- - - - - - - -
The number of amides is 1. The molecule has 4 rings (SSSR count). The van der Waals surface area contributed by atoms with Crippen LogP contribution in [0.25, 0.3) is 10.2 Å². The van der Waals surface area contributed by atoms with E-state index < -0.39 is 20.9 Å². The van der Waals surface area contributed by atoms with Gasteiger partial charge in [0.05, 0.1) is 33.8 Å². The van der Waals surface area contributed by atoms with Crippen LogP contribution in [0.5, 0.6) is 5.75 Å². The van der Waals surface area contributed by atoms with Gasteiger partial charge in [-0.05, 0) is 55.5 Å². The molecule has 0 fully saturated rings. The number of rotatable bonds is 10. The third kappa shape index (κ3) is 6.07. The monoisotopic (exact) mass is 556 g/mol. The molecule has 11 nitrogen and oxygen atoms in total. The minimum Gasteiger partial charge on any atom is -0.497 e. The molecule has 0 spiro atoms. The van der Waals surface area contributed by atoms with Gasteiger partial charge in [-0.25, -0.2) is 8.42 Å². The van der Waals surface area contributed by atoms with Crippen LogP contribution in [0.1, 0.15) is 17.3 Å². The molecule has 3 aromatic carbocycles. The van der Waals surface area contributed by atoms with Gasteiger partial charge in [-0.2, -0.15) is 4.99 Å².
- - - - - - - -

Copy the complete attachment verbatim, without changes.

The number of amides is 1. The molecule has 4 rings (SSSR count). The van der Waals surface area contributed by atoms with Crippen LogP contribution in [0.25, 0.3) is 10.2 Å². The van der Waals surface area contributed by atoms with E-state index < -0.39 is 20.9 Å². The van der Waals surface area contributed by atoms with Gasteiger partial charge in [0.05, 0.1) is 33.8 Å². The van der Waals surface area contributed by atoms with Crippen LogP contribution in [0.5, 0.6) is 5.75 Å². The van der Waals surface area contributed by atoms with Gasteiger partial charge in [-0.05, 0) is 55.5 Å². The molecule has 0 fully saturated rings. The number of rotatable bonds is 10. The third kappa shape index (κ3) is 6.07. The monoisotopic (exact) mass is 556 g/mol. The molecule has 11 nitrogen and oxygen atoms in total. The minimum Gasteiger partial charge on any atom is -0.497 e. The molecule has 0 spiro atoms. The van der Waals surface area contributed by atoms with Gasteiger partial charge in [-0.25, -0.2) is 8.42 Å². The van der Waals surface area contributed by atoms with Crippen LogP contribution in [0.1, 0.15) is 17.3 Å². The molecule has 3 aromatic carbocycles. The van der Waals surface area contributed by atoms with Gasteiger partial charge in [-0.2, -0.15) is 4.99 Å².